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Filling the Gap

I hope that everyone had a restful and enjoyable Thanksgiving weekend. The staff here at the Chamber is thankful for the ongoing support we receive from each of you throughout the course of the year.
I recently attended an excellent program at Universal Technical Institute (UTI). Located in Norwood, UTI is a nationwide provider of technical education training for students seeking careers as professional automotive, diesel, collision repair, motorcycle and marine technicians. The “New England Skills Gap Expo: Solutions Through STEM” featured remarks by former U.S. Secretary of Education, Rod Paige and Kim McWaters, UTI’s CEO. There was also a panel discussion, including thought leaders from business, education and public policy groups.

The focus of the program was that our nation’s youth are still not entering into science, engineering, technology and math (STEM) fields of study and career paths in numbers needed to fill the current and anticipated jobs that are required to maintain our country’s competitiveness. Additionally, other countries are producing significantly more STEM trained students than the U.S., many of whom are studying here and then returning to their native lands.

It was also noted that STEM does not require a bachelor’s degree or higher to be successful. UTI itself is a good example of post-high school education that doesn’t lead, to a degree, but does lead to a successful job with technical skills and a good wage. A major point of emphasis throughout the program was that education must work closely with business in order to understand the needs of the workplace and also to expose students to the myriad STEM-related careers that exist and inspire students to explore them.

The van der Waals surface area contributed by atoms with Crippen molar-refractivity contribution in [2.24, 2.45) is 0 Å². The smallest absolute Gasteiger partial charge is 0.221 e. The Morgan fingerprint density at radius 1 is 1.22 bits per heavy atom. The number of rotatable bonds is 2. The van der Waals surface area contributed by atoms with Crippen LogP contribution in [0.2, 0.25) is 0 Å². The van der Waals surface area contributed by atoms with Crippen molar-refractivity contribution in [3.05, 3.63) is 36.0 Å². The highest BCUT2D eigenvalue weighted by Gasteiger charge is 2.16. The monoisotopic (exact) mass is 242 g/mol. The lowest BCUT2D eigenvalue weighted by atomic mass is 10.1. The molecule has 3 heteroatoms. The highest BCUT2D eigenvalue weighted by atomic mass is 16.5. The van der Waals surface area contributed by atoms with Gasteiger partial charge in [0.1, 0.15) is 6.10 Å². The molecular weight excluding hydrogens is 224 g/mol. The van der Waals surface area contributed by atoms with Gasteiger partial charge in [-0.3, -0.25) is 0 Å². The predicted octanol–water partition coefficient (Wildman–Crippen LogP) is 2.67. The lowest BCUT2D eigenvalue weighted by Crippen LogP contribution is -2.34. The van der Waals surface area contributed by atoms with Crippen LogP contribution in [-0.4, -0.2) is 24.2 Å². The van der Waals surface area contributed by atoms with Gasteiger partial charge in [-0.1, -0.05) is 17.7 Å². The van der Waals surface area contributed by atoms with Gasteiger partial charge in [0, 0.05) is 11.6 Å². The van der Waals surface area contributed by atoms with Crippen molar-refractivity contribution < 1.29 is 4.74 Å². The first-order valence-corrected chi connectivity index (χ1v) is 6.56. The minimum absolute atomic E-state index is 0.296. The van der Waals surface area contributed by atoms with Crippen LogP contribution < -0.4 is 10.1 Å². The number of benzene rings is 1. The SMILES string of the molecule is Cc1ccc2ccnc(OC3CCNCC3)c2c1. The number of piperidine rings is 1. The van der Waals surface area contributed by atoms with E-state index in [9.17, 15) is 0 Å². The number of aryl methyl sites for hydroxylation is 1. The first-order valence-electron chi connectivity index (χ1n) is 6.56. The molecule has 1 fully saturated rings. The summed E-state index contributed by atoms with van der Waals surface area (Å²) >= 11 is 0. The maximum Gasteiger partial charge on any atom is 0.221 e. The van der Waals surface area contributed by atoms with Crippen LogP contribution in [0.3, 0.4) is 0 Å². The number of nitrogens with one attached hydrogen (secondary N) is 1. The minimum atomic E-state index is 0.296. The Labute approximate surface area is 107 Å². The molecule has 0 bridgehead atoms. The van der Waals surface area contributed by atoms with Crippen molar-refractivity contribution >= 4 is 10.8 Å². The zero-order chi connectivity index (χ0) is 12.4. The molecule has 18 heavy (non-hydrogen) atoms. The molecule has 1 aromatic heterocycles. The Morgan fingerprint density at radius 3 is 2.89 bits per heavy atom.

That’s where the good news comes in locally. Despite the dire situation nationally, Massachusetts continues to be a leader in education overall and in STEM, specifically. While there is much to be done for sure, our state has made a commitment to improvement through the Governor’s STEM Advisory Council Executive Committee. The Commonwealth Corporation and Boston Federal Reserve recently completed a Labor Market Analysis for the state by region, which identified where skills gaps in STEM and elsewhere exist. By working together, these entities along with Mass Insight’s Math and Science Initiative, Regional Employment Boards and others can make a difference.
Furthermore, in attendance at UTI were Katherine Touafek of the School to Careers Partnership and chair of the Chamber’s Education and Business Committee, Jim Hayden, Superintendent of the Norwood Public Schools and Alec Wyeth, Assistant Superintendent. I mention this because we all work together already through our Education and Business Committee on precisely the issues mentioned above (and much more!). The need for dialogue, partnership and cooperation between schools and business has never been greater, and I’m proud to say that it’s happening right here in our communities.

The Chamber’s Mission and Vision Statements specifically state our commitment to education, a commitment we take very seriously. Although we have fun with that too, if you were at our Spelling Bee, you’ll know what I mean.
In any event, I congratulate UTI for hosting an important and informative discussion of the skills gap in STEM.

The work, however, is just beginning and our Chamber, through our Education and Business Committee is playing a small but important role.

If you care about these issues and would like to lend your support to the Committee, please let me know. Business must play a role, and we encourage your help.